Wednesday, April 14, 2010

Message from Big Apple

Reader Diane Maas from New York City reconfirms part of my theory on the underlying motivation of the ongoing Chinglish production in connection with the Chinese tourism industry. Please find her guest comment below:
My husband, daughter and I were recently (April 2010) on vacation in Yunnan, where I'd like to report that Chinglish is alive, well,and thriving. From the top of Jade Dragon Snow Mountain to the depths of the Jiuxiang Grottos we saw some wonderful examples (see pics below). As Yunnan is now opening up to tourism (though we saw mostly Asian tourists--no Westerners), signage is mostly bilingual Chinese-English, or in most cases, Chinese-Chinglish. Many places in northern Yunnan such as Zhongdian (now renamed by the Chinese government as 'Shangri-la' purely for tourism purposes) once sleepy little cities are getting on the tourist industry bandwagon reinventing themselves as necessary "destinations.' Therefore, most of the signs are relatively new (created in the past two years, when the Yunnan tourist industry has been in high gear) - so that made the Chinglish charm all the more poignant.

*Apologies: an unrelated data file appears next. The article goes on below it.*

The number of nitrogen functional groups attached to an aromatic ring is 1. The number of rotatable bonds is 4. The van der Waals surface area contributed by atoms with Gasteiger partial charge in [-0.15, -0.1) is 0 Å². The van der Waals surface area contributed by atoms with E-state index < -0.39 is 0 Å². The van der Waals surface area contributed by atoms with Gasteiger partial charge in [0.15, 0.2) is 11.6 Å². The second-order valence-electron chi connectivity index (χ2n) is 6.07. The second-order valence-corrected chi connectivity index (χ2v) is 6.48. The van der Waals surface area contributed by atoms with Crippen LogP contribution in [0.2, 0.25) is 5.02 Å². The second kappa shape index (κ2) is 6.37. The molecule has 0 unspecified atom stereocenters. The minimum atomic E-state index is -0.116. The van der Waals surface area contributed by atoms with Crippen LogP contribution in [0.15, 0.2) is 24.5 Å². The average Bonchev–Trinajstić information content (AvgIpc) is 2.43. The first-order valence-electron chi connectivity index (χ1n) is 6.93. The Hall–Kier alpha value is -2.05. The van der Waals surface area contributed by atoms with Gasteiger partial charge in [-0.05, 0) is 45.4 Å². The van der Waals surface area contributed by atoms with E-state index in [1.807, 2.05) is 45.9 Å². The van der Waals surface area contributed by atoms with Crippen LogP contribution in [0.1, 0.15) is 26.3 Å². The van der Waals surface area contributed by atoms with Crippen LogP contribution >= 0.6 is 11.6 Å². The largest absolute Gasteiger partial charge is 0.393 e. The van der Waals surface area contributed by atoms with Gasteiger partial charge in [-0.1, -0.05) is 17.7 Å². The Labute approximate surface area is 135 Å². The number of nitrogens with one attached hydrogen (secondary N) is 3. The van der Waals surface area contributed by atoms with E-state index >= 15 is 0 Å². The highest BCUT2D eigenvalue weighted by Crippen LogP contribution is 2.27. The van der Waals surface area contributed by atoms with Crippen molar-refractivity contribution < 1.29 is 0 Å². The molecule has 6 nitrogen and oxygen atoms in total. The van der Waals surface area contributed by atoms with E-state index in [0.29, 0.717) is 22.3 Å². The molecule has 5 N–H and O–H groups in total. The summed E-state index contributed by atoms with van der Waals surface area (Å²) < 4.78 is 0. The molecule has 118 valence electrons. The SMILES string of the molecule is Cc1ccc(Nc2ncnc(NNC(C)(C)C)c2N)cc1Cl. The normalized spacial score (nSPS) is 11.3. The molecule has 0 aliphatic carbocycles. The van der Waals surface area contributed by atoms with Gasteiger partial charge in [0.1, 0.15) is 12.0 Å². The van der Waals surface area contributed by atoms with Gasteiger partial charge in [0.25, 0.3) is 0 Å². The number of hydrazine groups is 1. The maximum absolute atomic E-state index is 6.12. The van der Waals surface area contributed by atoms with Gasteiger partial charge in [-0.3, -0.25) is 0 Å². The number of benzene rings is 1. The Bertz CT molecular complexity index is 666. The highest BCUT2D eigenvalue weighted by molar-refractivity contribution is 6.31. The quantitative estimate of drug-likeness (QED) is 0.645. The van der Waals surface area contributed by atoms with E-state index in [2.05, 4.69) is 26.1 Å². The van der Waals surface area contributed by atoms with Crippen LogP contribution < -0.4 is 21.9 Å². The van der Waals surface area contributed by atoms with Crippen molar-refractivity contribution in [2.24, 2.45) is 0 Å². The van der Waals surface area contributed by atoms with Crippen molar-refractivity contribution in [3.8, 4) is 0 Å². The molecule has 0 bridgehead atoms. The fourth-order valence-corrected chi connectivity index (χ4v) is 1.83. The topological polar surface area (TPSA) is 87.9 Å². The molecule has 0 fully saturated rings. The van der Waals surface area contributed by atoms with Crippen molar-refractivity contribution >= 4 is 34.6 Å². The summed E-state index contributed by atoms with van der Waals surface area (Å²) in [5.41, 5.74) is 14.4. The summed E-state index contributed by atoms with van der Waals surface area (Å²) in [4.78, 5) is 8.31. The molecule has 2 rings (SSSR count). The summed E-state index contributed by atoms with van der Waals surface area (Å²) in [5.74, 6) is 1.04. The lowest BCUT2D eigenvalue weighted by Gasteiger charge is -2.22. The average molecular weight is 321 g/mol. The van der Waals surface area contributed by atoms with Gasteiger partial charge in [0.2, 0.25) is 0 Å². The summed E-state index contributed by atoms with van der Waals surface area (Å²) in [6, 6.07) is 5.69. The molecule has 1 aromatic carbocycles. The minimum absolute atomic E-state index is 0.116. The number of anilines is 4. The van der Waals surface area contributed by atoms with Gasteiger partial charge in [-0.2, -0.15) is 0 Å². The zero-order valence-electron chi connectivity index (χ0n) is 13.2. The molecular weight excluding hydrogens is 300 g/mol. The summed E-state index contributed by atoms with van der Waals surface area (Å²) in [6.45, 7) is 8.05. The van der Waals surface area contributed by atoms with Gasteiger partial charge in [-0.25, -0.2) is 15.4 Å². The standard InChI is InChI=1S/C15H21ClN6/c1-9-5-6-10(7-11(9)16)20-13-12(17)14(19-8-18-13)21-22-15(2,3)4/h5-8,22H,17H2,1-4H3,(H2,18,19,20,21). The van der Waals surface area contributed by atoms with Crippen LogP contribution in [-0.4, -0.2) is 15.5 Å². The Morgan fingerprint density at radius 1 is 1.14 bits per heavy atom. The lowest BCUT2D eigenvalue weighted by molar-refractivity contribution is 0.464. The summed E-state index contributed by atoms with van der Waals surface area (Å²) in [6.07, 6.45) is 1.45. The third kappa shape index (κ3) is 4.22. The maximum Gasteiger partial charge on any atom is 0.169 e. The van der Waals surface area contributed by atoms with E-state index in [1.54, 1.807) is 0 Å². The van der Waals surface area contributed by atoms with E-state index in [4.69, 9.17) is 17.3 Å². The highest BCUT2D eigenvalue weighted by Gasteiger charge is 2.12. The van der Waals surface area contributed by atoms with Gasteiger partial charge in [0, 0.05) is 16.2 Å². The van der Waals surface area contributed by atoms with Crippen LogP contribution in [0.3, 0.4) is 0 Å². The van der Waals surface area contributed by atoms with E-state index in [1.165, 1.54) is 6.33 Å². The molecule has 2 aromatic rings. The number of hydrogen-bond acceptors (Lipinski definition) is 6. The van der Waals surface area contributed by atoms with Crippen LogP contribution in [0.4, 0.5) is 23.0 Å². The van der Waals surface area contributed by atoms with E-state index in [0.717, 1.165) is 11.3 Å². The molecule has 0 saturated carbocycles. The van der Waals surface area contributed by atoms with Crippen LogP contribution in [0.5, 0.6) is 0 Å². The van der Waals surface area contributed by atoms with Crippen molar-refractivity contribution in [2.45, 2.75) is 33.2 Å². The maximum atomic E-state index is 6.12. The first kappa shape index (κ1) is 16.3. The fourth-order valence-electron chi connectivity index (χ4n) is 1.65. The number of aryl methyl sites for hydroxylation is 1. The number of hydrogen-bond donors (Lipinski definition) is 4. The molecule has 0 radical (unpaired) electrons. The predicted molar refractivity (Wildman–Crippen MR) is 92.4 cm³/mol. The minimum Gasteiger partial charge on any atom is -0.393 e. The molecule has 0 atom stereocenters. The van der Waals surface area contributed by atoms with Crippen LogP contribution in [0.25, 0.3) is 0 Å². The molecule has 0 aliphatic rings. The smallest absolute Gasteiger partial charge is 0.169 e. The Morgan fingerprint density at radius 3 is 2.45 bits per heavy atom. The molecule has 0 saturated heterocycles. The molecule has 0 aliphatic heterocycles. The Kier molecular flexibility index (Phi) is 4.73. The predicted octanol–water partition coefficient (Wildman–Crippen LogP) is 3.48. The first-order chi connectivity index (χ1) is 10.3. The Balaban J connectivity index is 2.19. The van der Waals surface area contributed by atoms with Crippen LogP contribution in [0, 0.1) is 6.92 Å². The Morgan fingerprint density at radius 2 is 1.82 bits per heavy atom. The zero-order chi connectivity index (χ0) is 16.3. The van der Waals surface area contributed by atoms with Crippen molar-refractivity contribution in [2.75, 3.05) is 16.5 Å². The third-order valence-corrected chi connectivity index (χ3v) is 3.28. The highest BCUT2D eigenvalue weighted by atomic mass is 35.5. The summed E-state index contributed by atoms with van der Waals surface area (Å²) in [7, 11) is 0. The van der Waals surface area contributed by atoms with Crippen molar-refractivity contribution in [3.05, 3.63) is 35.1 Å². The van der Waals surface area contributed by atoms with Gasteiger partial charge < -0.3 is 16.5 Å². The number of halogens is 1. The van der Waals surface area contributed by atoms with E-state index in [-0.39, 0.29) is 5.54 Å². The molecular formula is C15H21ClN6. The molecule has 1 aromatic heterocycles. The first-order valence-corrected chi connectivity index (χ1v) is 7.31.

Here are two of her treasures:





Many thanks, Diane!

1Comments:

At 8:38 AM, Blogger ramzahn wrote ...

The sign is right. It doesn't rise again.

Almost as lyrical as "The little grass is sleeping..."

 

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